Just past the Seraglio Point, the promontory separating the Sea of Marmara from the Golden Horn, Sirkeci railway yard begins. A sign on the signal box announces the final destination: Istanbul.
The 3,000 kilometer journey to Istanbul had taken 80 hours. The average speed of less than 40 kilometers per hour was due to border delays and stock shortages. Just before the Second World War the journey time was only 56 hours.
Jack Birns actually divided the journey in several stages, and it probably took him about two weeks.
On photos taken upon the arrival at Istanbul Sirkeci station we can see soldiers, porters, conductors and passengers. However, the station seems a little quiet compared to other stations and considering the size of the city.
The windows of the Simplon Orient Express carriages reflected the horseshoe arches and rose windows of the striking station building.
The 1890 station was designed in lavish Oriental style by the German architect August Jachmund, who had studied Ottoman architecture. He attempted to bring East and West together — just like the Orient Express.
For almost hundred years, Sirkeci was the terminus of the Orient Express. In 1977 the last direct train left for Paris. Until 2012 trains where running to the Balkans, including the Bosphorus Express to Bucharest with through-coaches for Belgrade. The last local train left Istanbul Sirkeci in 2013.
Because of the new railway tunnel under the Bosphorus the former Orient Express track now lies deserted.
The station building is preserved as a monument. Tourists can visit a small railway museum or see dancing dervishes in the station hall. The Orient Express restaurant's terrace offers a view of the former departure platform.
After reaching the terminal station Birns's job was almost done. He only needed to take some atmospheric pictures of Istanbul. For this he selected among others the Nusretiye mosque with the Bosphorus and the Golden Horn as a backdrop. Behind the mosque lie the quays of Tophane, where goods were unloaded. Nowadays Istanbul Modern is located here and cruise ships moor along the quay. The mosque is currently under restoration.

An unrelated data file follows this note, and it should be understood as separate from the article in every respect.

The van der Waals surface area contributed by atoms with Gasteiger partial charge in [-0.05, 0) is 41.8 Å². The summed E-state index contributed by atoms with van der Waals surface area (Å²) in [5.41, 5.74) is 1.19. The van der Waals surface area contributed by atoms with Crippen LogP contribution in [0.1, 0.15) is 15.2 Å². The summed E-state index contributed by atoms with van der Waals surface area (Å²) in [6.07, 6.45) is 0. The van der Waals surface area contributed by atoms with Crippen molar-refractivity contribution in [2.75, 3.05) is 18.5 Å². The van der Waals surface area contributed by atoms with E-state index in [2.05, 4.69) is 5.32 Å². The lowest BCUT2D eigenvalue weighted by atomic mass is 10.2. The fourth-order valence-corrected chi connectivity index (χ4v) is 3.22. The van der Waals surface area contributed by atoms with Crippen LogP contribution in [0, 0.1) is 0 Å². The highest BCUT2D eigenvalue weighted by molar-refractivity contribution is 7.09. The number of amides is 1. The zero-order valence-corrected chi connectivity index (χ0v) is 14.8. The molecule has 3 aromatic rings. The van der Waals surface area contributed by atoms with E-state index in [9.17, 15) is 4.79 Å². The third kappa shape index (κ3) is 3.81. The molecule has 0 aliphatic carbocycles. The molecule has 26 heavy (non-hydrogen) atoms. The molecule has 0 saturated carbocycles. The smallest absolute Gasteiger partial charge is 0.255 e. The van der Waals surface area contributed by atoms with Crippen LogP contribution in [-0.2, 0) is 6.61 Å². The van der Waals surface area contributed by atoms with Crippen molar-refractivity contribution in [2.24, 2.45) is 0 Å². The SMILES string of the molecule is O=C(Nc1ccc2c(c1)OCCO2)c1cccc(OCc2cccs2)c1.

Birns and Rowan probably returned to LIFE's Rome office by plane in early May 1950. Their report was published in LIFE Magazine on September 11, 1950. From a total of 1750 photos 30 were selected. Rowan's report was not fully included but summarized by an editor.
The article concludes with a high-contrast image of the Marmara Sea with a plume of smoke of the Simplon Orient Express.
Birns's photographs provide a unique documentation of the latter days of the legendary Simplon Orient Express, which was discontinued in 1962.
End of line is reached as the Simplon-Orient Express, trailing a long plume of smoke, steams into the city of Istanbul, where the sun silhouettes the dome of the Haghia Sophia mosque and Turkish fishing smacks on Sea of Marmara.
LIFE, 11 September 1951
In 1954 Jack Birns quit his job as a photo journalist and went into business. After his retirement he became interested in his old photos again. In 1991 Birns had a photo exhibition entitled Intrigue on the Orient Express at the Carnegie Art Museum in Oxnard, California. In 2003 his book Assignment: Shanghai was published, but his photos of the Simplon Orient Express have never appeared in book form.
Jack Birns died in 2008. In the same year Google digitized LIFE's photo archive. For the first time all of Birns's photos were published, but without details such as place names. By studying and comparing these photos, retours was able to reconstruct his journey in seven episodes.
[Rowan, Roy (correspondent) and Birns, Jack (photographer)] LIFE rides the Simplon-Orient Express. Europe's most famous train has lost its luxery but kept its air of intrigue. LIFE september 11, 1950 p. 137.
Sölch, Werner Orient-Express. Glanzzeit und Niedergang eines Luxuszuges Düsseldorf 1974.
Google Cultural Institute: LIFE Photo Collection
Los Angeles Times: Orient Express Rides Again